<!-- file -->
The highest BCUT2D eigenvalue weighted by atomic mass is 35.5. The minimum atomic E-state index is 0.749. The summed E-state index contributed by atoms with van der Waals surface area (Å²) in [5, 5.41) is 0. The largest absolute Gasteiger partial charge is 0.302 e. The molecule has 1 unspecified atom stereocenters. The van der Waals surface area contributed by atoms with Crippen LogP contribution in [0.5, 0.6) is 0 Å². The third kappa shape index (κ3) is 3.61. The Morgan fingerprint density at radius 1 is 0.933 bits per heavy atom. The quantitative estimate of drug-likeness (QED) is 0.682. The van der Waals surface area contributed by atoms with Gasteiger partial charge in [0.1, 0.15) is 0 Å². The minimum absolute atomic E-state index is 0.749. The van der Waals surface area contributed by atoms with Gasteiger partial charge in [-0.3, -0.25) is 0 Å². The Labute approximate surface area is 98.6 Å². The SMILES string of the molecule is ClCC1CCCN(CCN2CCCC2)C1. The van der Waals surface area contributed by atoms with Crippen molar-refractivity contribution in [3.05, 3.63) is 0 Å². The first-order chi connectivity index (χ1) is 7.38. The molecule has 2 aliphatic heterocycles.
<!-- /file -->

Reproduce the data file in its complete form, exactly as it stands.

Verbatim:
The highest BCUT2D eigenvalue weighted by atomic mass is 35.5. The minimum atomic E-state index is 0.749. The summed E-state index contributed by atoms with van der Waals surface area (Å²) in [5, 5.41) is 0. The largest absolute Gasteiger partial charge is 0.302 e. The molecule has 1 unspecified atom stereocenters. The van der Waals surface area contributed by atoms with Crippen LogP contribution in [0.5, 0.6) is 0 Å². The third kappa shape index (κ3) is 3.61. The Morgan fingerprint density at radius 1 is 0.933 bits per heavy atom. The quantitative estimate of drug-likeness (QED) is 0.682. The van der Waals surface area contributed by atoms with Gasteiger partial charge in [0.1, 0.15) is 0 Å². The minimum absolute atomic E-state index is 0.749. The van der Waals surface area contributed by atoms with Gasteiger partial charge in [-0.3, -0.25) is 0 Å². The Labute approximate surface area is 98.6 Å². The SMILES string of the molecule is ClCC1CCCN(CCN2CCCC2)C1. The van der Waals surface area contributed by atoms with Crippen molar-refractivity contribution in [3.05, 3.63) is 0 Å². The first-order chi connectivity index (χ1) is 7.38. The molecule has 2 aliphatic heterocycles.